Additive types

Additive types

Oxidation inhibitors: Oxidation reactions are exothermic and very complex reactions. Oxidation in lubricants that contain paraffinic and naphthenic hydrocarbons may lead to the formation of acidic or soluble products in lubricants, and oxidation in aromatic hydrocarbons may form sludge and varnish that are insoluble in lubricants.

Lubricants frequently contact with air in their area of use. When this happens, a series of complex oxidation reactions occur. Generally, viscosity of the lubricant increases when it is oxidized, acidic wastes and carbon products may be formed in the lubricant. These deposits may lead to an increase in the surface temperature as they create insulation on the surface. This impact may lead to malfunctions and failures as it prevents the elements, like in the piston segments, from functioning properly.

Corrosion inhibitors can be divided into two groups according to their functions:

i. Additives to prevent chain reaction: They prevent the formation of acid and sediments by stopping or retarding the reaction between the hydrocarbons in the lubricant and oxygen in the air. In this way, the corrosion which is  a result of oxidation is prevented.

ii. Additives to prevent reaction with the lubricant: They cover the surfaces of metal fragments and other metal parts which are formed as a result of abrasion and act as catalyzers, and therefore prevent the chemical reactions between these metals and the lubricant.

Petroleum based lubricants may contain certain natural inhibitors. Structure and amount of these inhibitors depend on the type of crude oil, refinery method and degree. In addition, oxidation inhibitors are mostly provided with synthetic materials. An effective anti-oxidant hampers the formation of organic peroxide and stops the chain oxidation reaction. Substances such as sulphide, hydroxy sulphide, phenols and organic amines that contain compounds like sulphur, phosphor and nitrogen; and also compounds including zinc, tin or barium are widely used as anti-oxidation compounds. These compounds prevent the formation of acid by decreasing the amount of oxygen that the lubricant can contain, and ensure oxidation in the additives rather than in the lubricant.

Corrosion inhibitors: Oil acids are formed when the fuel is not fully combusted in the engine. Moreover, rust and/or corrosion may be formed on metal surfaces when the water vapor in the air combines with the water vapor and gases which are formed as a result of the combustion in the combustion chamber of the engine. Corrosion inhibitors can protect the bearing alloys, metal surfaces, and the iron-free parts of the engine from the chemical impacts of acidic residues in lubricants by creating a film on metal surfaces. Corrosive impacts of these residues depend on the material of the lubricated part, the operating temperature and time. The most important factor that brings a penetration impact to petroleum and petroleum products is free sulphur and compounds. A product that contain higher than 0.5 percent sulphur is considered high-pressure for steel. Engine fuels contain dissolved sulphur compounds that accelerate corrosion.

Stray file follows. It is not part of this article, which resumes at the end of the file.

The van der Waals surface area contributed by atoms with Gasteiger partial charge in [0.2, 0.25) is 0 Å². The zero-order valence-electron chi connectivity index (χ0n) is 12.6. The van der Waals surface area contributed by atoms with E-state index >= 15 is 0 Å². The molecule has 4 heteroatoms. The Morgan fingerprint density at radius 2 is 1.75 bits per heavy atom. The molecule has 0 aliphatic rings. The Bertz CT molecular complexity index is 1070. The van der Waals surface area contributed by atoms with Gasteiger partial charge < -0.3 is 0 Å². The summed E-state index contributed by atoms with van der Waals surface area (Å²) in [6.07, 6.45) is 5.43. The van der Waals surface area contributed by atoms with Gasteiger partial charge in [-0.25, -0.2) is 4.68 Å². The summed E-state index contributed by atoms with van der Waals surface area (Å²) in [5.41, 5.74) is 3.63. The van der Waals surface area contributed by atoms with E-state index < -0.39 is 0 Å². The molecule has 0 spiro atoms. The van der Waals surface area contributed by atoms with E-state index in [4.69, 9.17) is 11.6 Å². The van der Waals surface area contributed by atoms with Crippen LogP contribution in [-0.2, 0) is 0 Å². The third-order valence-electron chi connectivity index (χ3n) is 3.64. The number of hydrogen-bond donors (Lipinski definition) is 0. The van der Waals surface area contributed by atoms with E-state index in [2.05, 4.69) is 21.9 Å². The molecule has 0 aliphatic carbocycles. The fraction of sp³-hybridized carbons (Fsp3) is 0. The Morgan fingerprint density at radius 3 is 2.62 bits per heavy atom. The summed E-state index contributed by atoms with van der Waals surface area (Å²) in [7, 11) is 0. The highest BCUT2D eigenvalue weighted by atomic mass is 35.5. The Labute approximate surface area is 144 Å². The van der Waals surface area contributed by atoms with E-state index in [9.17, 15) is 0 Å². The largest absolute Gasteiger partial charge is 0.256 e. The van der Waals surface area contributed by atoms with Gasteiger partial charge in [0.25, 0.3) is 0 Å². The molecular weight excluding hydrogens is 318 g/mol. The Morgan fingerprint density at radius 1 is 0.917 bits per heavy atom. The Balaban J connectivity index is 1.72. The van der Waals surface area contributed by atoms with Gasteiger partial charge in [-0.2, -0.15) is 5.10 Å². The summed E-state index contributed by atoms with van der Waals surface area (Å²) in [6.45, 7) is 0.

Corrosion may lead to leakage in critical engine parts and accelerate abrasion on sliding surfaces. Penetration of combustion products, particularly oxide particles, in the lubricant causes abrasion in every part of the engine. There are two main methods to minimize corrosion: neutralization of acidic products before reaching the metal surface, and preventing corrosive materials from contacting the surface by creating a passivating film that has strong adherence capacity.

The additives that are used for preventing corrosion in engines contain polar groups. These poles cause adsorption of additives in metal surfaces. Adsorbed additive creates a film that will prevent the contact of corrosive materials with metallic surfaces. This film strongly adheres to the surfaces with cleaning and diffusing additives. Corrosion inhibitor additive compounds consist of organic compounds that contain active sulphur, phosphor or nitrogen; organic sulphides, metal salts, phosphoric acid and sulphurized waxes,  basic silicates, nitrites, and compounds with low molecular weight such as basic amines and hydroxylamine.

Rust inhibitors: The additives that are added into the lubricant to prevent rusting in machinery parts are polar organic compounds. These compounds create a film before the chemical reaction with the metal surface, and prevent the metal surface’s contact with water and air. In this way, the machine surfaces are protected from the damage of water vapor and acids in the corrosive environment. Petroleum pipelines, pipes in hydraulic systems, storages, and tanks are mostly made from steel, and therefore they will rust in the presence of water. The corrosion that will expand from rusting areas will eventually open holes in the pipes and tanks. Lubricants, fuels and/or other products in pipelines and tanks get soiled with rust particles, lead to clogging in filters and increase abrasion in pumps and injectors. These additives, which create a protective layer on the metal surface, contain amines, lard, some fatty acids and compounds such as sulphonate.

23.8.2017
Prof. Dr. Ertuğrul Durak     7587

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